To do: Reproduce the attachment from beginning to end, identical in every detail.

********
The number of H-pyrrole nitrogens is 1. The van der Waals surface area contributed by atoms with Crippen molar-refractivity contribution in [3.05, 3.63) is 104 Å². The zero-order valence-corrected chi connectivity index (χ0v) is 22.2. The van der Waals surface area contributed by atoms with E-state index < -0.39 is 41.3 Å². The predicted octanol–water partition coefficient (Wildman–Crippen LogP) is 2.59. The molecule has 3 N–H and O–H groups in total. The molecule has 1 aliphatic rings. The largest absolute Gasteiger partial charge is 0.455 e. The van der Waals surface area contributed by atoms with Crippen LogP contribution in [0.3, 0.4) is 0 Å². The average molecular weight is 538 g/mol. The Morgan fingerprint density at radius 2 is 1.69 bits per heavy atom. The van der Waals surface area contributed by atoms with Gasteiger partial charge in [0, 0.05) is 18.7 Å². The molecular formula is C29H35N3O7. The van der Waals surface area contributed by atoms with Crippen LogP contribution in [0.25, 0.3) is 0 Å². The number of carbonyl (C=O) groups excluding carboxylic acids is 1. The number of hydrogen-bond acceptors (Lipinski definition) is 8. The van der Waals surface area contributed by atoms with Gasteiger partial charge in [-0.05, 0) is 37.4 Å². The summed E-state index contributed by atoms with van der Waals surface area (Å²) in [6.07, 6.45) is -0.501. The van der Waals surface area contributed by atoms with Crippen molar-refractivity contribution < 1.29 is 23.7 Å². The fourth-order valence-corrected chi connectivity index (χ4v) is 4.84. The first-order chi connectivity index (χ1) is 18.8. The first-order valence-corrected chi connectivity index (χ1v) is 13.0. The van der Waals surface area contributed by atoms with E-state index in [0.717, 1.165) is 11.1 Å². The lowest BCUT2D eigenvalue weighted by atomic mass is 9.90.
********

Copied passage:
The number of H-pyrrole nitrogens is 1. The van der Waals surface area contributed by atoms with Crippen molar-refractivity contribution in [3.05, 3.63) is 104 Å². The zero-order valence-corrected chi connectivity index (χ0v) is 22.2. The van der Waals surface area contributed by atoms with E-state index < -0.39 is 41.3 Å². The predicted octanol–water partition coefficient (Wildman–Crippen LogP) is 2.59. The molecule has 3 N–H and O–H groups in total. The molecule has 1 aliphatic rings. The largest absolute Gasteiger partial charge is 0.455 e. The van der Waals surface area contributed by atoms with Crippen LogP contribution in [0.3, 0.4) is 0 Å². The average molecular weight is 538 g/mol. The Morgan fingerprint density at radius 2 is 1.69 bits per heavy atom. The van der Waals surface area contributed by atoms with Gasteiger partial charge in [0, 0.05) is 18.7 Å². The molecular formula is C29H35N3O7. The van der Waals surface area contributed by atoms with Crippen LogP contribution in [0.25, 0.3) is 0 Å². The number of carbonyl (C=O) groups excluding carboxylic acids is 1. The number of hydrogen-bond acceptors (Lipinski definition) is 8. The van der Waals surface area contributed by atoms with Gasteiger partial charge in [-0.05, 0) is 37.4 Å². The summed E-state index contributed by atoms with van der Waals surface area (Å²) in [6.07, 6.45) is -0.501. The van der Waals surface area contributed by atoms with Crippen molar-refractivity contribution < 1.29 is 23.7 Å². The fourth-order valence-corrected chi connectivity index (χ4v) is 4.84. The first-order chi connectivity index (χ1) is 18.8. The first-order valence-corrected chi connectivity index (χ1v) is 13.0. The van der Waals surface area contributed by atoms with E-state index in [0.717, 1.165) is 11.1 Å². The lowest BCUT2D eigenvalue weighted by atomic mass is 9.90.